As China’s envoy visits, Japan continues its preparations for war

[:en]Around a million Chinese tourists visit Japan annually and most are unaware that the Japanese Self Defence Force is practicing for a war with their country.

Chinese people receive a warm welcome and enjoy their holidays. They spend generously and their tourism helps build good international relationships and a thriving trade for Japan’s hotels, restaurants and souvenir shops.

Southern war games

However, on the southern Japanese island of Kyushu, Japan is training its forces to respond to China’s growing military power. Around 1,500 members of the newly formed Amphibious Rapid Deployment Brigade – Japan’s version of the American marines – recently took part in an exercise in which they pretended to recapture land from invaders; that meant practicing for a war with China.

The drill was to prepare for a situation in which one of Japan’s uninhabited islands in the Senkaku chain is captured by China in a territorial dispute. China calls the islands in the South China Sea the Diaoyu islands – and claims them as its own.

Chinese military activities around the islands have soared in recent years in terms of the volume and frequency of both military aircraft and naval vessels, a development that has alerted not only Japan but also Taiwan, which is situated even closer to the Senkaku Islands than Japan.

Meeting Colonel Zhou Bo

This week, I discussed the islands with a Chinese senior colonel, Zhou Bo. He began by stating that the Chinese People’s Liberation Army plans to become a first class military force by the middle of the 21st Century.

Colonel Zhou Bo said: “The Japanese have complained that the frequent exercises by the Chinese PLA in the South China Sea have made them very much exhausted. That is because we have more ships and more aircraft than the Japanese. If the Japanese scramble their aircraft whenever we move beyond the first chain of islands, they will become exhausted. But I say, why should Japan become exhausted? The Chinese ships and aircraft are moving within the Miyako Strait, in line with international law.”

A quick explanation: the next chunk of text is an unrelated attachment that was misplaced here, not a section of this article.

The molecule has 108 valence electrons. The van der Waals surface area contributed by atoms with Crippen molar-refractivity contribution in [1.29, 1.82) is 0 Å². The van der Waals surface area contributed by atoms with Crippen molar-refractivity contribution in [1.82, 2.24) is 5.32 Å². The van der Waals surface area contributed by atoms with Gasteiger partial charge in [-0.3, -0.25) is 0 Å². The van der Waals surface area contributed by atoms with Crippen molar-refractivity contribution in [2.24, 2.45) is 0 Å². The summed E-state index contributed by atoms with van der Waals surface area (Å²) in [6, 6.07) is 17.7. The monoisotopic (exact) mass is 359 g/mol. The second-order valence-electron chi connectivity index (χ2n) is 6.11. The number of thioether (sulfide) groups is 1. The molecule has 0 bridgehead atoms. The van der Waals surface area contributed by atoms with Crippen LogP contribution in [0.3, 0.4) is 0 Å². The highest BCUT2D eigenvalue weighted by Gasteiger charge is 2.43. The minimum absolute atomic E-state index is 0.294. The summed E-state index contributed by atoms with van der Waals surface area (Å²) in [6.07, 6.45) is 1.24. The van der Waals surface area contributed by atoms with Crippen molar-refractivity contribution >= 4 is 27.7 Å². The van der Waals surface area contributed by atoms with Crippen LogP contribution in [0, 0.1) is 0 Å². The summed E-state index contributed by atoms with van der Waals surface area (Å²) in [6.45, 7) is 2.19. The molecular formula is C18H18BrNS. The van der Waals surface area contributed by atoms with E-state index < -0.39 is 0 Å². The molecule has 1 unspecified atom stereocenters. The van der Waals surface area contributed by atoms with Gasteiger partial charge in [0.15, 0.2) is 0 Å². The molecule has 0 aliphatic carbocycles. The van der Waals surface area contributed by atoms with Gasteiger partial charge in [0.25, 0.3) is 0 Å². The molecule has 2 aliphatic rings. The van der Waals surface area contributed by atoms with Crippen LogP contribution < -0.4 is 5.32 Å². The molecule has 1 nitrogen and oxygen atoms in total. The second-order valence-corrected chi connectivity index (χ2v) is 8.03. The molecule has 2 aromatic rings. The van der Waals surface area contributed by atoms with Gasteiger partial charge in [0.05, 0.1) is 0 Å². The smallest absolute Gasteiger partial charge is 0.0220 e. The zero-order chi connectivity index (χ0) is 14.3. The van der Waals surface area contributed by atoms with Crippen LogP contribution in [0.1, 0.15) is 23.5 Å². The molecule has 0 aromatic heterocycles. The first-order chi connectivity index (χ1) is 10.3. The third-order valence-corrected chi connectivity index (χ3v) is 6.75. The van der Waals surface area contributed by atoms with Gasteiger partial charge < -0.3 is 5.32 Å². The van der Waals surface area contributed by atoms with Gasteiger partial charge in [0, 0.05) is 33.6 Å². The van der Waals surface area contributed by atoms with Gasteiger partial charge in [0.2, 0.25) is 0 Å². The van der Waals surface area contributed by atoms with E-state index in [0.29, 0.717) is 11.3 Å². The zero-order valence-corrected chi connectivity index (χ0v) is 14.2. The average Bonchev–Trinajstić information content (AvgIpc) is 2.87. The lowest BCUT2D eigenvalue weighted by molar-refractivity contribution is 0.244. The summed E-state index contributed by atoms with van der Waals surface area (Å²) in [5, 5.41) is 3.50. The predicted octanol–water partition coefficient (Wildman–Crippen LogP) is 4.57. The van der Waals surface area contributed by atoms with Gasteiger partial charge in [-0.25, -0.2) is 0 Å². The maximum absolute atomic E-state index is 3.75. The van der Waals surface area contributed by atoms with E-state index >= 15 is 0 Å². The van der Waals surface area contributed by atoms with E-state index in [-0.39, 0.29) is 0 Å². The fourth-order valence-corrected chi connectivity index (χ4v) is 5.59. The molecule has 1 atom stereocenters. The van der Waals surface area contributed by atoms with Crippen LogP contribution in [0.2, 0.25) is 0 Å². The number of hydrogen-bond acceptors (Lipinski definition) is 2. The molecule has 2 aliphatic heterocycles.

“China is operating in line with international law”

Senior Colonel Zhou Bo

A different kind of army

This contentious border issue has been a diplomatic problem between Japan and China for decades. Japan regards China as a persistent threat in the region and this is part of the reason that prime minister Shinzo Abe hopes to hold a referendum which could transform the Self Defence Force into a full army, authorised to fight abroad in support of its allies. In order to make that change, he would need support in a referendum to revise the constitution – a step he may well take following the 2020 Olympic Games.

Diplomatic opportunity

Before then, there is a chance to calm things down during friendly talks with China. This week, Wang Yi has become the first Chinese foreign minister to visit Tokyo in more than eight years. He will attend the Japan-China High-Level Economic Dialogue, alongside Japan’s foreign minister, Taro Kono.

Then early next month, the Chinese Premier Li Keqiang is expected to attend a trilateral summit in Tokyo with Shinzo Abe and his South Korean counterpart Moon Jae-In and there are provisional plans for Mr Abe to visit China in the autumn.

No doubt Japan will extend gracious hospitality to its Chinese guests. One hopes this creates the goodwill to ensure constructive talks, aimed at resolving the dangerous disagreement that festers in Japan’s deep south.